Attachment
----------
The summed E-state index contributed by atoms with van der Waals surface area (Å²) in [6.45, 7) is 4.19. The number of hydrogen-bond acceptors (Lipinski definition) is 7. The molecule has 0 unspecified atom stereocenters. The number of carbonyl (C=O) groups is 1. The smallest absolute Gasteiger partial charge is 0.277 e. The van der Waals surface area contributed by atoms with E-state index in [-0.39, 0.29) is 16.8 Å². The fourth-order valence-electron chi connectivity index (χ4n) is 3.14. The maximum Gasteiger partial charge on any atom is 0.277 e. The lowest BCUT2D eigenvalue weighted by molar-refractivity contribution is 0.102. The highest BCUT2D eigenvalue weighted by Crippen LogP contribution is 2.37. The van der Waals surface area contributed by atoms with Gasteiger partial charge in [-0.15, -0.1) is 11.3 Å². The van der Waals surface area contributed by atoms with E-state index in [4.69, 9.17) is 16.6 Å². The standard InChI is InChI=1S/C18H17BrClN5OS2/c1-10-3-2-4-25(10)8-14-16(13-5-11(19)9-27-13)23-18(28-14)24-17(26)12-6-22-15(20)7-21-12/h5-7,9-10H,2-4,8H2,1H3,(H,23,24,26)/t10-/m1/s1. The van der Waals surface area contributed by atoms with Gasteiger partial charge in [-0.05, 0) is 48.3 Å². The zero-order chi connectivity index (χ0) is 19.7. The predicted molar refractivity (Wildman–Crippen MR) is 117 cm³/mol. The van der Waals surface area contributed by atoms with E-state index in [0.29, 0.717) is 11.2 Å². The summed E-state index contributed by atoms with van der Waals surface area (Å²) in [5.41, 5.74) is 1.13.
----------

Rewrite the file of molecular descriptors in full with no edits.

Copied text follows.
The summed E-state index contributed by atoms with van der Waals surface area (Å²) in [6.45, 7) is 4.19. The number of hydrogen-bond acceptors (Lipinski definition) is 7. The molecule has 0 unspecified atom stereocenters. The number of carbonyl (C=O) groups is 1. The smallest absolute Gasteiger partial charge is 0.277 e. The van der Waals surface area contributed by atoms with E-state index in [-0.39, 0.29) is 16.8 Å². The fourth-order valence-electron chi connectivity index (χ4n) is 3.14. The maximum Gasteiger partial charge on any atom is 0.277 e. The lowest BCUT2D eigenvalue weighted by molar-refractivity contribution is 0.102. The highest BCUT2D eigenvalue weighted by Crippen LogP contribution is 2.37. The van der Waals surface area contributed by atoms with Gasteiger partial charge in [-0.15, -0.1) is 11.3 Å². The van der Waals surface area contributed by atoms with E-state index in [4.69, 9.17) is 16.6 Å². The standard InChI is InChI=1S/C18H17BrClN5OS2/c1-10-3-2-4-25(10)8-14-16(13-5-11(19)9-27-13)23-18(28-14)24-17(26)12-6-22-15(20)7-21-12/h5-7,9-10H,2-4,8H2,1H3,(H,23,24,26)/t10-/m1/s1. The van der Waals surface area contributed by atoms with Gasteiger partial charge in [-0.05, 0) is 48.3 Å². The zero-order chi connectivity index (χ0) is 19.7. The predicted molar refractivity (Wildman–Crippen MR) is 117 cm³/mol. The van der Waals surface area contributed by atoms with E-state index in [0.29, 0.717) is 11.2 Å². The summed E-state index contributed by atoms with van der Waals surface area (Å²) in [5.41, 5.74) is 1.13.